Response B would be essentially guaranteed, but an important item to note would be that both Joel and Natalie would potentially need to hire their own experts to appropriately value the business. Response C is something that is currently developing in North Carolina.

“In this situation, the business is a mixed asset, and there is case law in North Carolina, that gives the court the authority to distribute a mixed asset to a non-owning spouse,” added Inman. “Now, I assure you most district court judges are not going to do that, because they understand a disgruntled ex is not going to serve any valuable purpose in making sure the business continues to function. But you do need to know that it is possible.”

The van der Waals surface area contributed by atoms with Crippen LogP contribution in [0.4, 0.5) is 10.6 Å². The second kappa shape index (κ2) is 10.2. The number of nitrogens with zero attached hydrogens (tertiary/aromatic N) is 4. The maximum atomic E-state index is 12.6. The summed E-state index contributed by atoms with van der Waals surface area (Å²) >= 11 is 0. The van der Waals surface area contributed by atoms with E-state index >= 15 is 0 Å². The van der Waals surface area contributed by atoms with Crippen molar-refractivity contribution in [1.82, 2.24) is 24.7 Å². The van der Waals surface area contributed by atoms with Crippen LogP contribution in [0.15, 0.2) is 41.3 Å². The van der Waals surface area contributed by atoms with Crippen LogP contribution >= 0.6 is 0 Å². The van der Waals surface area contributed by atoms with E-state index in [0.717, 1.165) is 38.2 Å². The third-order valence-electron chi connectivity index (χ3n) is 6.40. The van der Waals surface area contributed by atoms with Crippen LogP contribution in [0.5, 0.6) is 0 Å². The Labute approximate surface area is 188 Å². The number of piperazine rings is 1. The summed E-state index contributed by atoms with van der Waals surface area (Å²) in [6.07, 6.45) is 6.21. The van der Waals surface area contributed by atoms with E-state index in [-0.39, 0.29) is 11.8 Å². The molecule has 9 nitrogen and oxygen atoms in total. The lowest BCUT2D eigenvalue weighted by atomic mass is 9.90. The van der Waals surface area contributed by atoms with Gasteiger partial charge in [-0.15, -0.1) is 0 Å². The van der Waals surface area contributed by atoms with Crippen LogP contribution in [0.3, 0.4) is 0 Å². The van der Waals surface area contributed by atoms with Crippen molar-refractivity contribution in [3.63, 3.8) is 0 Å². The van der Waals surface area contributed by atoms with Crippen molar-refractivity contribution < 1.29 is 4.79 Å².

Premarital Agreements

Having a premarital agreement can help to prevent some of these issues and safeguard a business. In general, premarital agreements can be:

  • Limited in nature in order to address certain specific items of property, i.e.:
    • An agreement that addresses a specific prohibition that the business cannot be distributed to ex-spouse; or
    • An agreement that addresses the appreciation of the business and ensures that an ex-spouse cannot share in the value of the appreciation.
  • Broad in nature such that they address multiple items of property, up to all items of property that could or would be acquired during the marriage.

The bottom line is that premarital agreements do not have to be the scary, argument-causing document that causes issues between potential spouses.  Instead, they can be limited in nature to address specific items of property and provide peace of mind that a well-established family business is not subjected to certain risks as a result of marriage.